On July 15, 2009, the Obama administration took an important step to aid victims of domestic violence and sexual abuse and laid out its position in an immigration appeals court filing. With the new position in place, a woman will be granted permanent residency in the United States if she is able to prove a “well-founded fear of persecution” because of race, religion, nationality, political opinion, or “membership in a particular social group.”
While this news is promising, applicants will still face hurdles. Victims must prove that their abusers treat them as subordinates and property, and that domestic abuse is widely tolerated in their country – with no institutions offering protection. The Department of Homeland Security will judge each case based on its unique facts and the specific threat each applicant faces.
The administration adopted this policy in response to an immigration court filing earlier this year by a Mexican woman, identified in the court papers only by her initials as L.R., who feared her common-law husband would murder her. According to court documents, he held her captive, raped her continuously at gunpoint, stole from her, and tried to burn her alive when she became pregnant. After bearing three children, she fled to California in 2004 and eventually sought asylum. With our government’s new position, women like L.R. will be able to find safety in the United States.
Efforts by our government come at a time when the urgent need to help victims of domestic violence is being launched globally. Last year, the U.N. Secretary-General launched UNiTE to End Violence against Women by appealing to all countries to join forces to eliminate this scourge and recognize the power of the law. One of its five key goals is for all countries to adopt and enforce, by 2015, national laws that address and punish all forms of violence against women.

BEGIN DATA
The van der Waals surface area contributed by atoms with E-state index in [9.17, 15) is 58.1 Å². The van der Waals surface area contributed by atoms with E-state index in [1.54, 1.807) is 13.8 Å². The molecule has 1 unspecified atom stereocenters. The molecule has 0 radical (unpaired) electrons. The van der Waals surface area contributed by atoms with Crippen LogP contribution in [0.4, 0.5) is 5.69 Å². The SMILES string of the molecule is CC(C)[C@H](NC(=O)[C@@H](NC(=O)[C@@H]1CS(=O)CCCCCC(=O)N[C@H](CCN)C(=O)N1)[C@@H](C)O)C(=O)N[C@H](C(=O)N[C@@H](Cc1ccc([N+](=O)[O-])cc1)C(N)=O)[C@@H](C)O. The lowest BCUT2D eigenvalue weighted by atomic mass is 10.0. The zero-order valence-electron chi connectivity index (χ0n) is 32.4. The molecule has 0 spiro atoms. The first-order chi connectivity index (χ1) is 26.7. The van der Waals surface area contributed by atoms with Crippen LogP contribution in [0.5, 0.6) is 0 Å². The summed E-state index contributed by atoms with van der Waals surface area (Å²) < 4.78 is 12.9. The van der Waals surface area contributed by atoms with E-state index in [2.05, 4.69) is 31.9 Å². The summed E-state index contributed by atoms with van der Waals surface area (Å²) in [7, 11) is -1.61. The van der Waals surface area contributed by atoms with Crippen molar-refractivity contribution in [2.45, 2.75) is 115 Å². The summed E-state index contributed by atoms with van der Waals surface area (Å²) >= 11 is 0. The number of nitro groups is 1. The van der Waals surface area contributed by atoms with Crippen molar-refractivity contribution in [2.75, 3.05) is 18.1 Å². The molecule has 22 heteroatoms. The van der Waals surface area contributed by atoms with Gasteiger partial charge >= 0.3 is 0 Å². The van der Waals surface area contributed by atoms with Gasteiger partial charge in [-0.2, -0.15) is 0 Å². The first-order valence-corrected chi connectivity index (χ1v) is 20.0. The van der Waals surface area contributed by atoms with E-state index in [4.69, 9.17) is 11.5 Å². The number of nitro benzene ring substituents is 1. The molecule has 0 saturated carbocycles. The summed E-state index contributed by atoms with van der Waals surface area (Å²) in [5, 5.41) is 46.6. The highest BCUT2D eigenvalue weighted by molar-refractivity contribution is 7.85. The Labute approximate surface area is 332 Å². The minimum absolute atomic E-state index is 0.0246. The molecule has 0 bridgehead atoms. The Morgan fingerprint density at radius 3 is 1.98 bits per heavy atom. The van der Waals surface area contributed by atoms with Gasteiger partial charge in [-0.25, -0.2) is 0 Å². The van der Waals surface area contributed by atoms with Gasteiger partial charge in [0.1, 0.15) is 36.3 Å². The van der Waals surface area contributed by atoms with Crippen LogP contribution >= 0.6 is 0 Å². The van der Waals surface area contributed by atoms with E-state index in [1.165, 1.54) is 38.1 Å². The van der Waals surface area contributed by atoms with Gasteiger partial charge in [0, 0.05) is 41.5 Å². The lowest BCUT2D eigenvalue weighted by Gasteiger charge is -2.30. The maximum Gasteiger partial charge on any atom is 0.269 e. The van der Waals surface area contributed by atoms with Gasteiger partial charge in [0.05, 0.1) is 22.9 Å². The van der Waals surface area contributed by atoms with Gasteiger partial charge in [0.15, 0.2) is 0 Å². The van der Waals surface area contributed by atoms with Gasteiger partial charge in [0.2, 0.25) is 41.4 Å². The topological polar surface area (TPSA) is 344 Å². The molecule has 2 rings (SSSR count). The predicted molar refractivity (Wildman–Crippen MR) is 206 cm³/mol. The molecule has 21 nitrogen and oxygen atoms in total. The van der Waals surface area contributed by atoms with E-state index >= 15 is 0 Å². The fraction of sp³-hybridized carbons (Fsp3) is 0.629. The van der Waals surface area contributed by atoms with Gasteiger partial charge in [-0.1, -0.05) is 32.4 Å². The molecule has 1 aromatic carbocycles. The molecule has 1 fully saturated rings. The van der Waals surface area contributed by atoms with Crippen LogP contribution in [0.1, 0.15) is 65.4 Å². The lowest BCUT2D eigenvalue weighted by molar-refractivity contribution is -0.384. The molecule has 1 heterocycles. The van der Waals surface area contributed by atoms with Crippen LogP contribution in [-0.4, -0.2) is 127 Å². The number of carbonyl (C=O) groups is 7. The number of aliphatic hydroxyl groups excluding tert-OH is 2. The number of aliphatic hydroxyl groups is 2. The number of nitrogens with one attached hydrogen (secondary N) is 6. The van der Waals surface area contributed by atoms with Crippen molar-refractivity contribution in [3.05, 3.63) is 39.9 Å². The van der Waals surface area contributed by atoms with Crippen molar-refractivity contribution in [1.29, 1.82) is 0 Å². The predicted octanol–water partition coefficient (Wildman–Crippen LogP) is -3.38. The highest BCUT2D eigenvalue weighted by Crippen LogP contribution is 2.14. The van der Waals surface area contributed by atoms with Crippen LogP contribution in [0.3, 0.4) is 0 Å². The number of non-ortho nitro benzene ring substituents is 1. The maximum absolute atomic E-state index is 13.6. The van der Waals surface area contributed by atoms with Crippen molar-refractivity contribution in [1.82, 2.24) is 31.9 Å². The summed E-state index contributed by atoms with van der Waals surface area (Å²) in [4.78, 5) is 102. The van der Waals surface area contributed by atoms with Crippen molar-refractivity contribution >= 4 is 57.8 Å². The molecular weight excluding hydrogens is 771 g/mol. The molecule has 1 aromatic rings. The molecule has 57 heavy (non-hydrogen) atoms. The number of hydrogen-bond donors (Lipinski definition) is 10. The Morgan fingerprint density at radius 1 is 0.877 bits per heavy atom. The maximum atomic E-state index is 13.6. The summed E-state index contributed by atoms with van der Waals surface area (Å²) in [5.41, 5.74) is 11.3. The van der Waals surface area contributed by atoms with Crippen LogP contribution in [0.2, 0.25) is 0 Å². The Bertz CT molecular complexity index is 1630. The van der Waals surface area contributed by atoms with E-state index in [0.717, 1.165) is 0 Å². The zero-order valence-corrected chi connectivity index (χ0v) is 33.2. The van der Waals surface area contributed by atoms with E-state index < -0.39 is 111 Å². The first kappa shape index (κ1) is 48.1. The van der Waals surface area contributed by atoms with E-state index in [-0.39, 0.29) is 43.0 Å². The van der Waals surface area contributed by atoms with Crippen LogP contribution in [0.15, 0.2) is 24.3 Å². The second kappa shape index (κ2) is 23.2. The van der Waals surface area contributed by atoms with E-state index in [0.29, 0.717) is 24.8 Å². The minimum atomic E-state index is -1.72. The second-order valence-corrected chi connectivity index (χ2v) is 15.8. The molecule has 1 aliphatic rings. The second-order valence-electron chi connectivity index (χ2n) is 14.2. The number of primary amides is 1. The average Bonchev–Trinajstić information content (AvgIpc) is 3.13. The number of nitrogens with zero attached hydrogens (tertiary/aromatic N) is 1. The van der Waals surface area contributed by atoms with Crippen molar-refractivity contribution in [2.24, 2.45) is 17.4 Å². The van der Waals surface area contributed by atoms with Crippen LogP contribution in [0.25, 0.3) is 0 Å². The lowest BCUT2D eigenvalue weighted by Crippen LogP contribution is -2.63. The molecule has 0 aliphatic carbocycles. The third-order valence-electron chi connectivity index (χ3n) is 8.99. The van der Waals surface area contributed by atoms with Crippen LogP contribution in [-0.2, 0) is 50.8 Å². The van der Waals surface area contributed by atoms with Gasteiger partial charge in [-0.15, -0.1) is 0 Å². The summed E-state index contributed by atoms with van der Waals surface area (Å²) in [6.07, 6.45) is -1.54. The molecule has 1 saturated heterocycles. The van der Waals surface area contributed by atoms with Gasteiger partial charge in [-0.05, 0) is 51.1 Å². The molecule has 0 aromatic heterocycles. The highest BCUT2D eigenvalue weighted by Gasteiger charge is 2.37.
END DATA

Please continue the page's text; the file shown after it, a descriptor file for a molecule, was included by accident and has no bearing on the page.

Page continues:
In addition, two days after the Obama administration laid out its new position, the U.N. issued the Handbook for Legislation on Violence against Women designed to assist countries trying to enhance existing or develop new laws to protect women, provide resources for victims and hold perpetrators accountable.
While governmental programs are essential to helping victims of domestic violence, we, as citizens, can do much to help domestic violence victims locally.
What are some ways you can help?
1.) Become a volunteer at or donate to a domestic violence shelter. Learn about shelters in your area.
2.) Raise community awareness, media attention and funds to help victims of domestic violence within your school, church, and neighborhood. There are many ways you can do this -- whether through a walk, a bake sale, a dinner, a blog post or otherwise.
3.) Write to Congress about reauthorizing the Violence Against Women Act next year.
4.) Get involved with Maria Shriver’s WE Act program, which educates women about the warning signs of domestic violence.
5.) Help the children of domestic violence victims -- who may otherwise grow up thinking that violence is a normal way of life -- by becoming a CASA (Court Appointed Special Advocate).
6.) Find other volunteer opportunities in your community.
Collectively, and individually, we can help put an end to domestic violence, here and abroad.
Basia Christ is the owner of Marketive, Director of Marketing for Competent Care Home Health Nursing in Costa Mesa, author of The Heroine’s Journey, and Chair of Communications for Sophia 2010.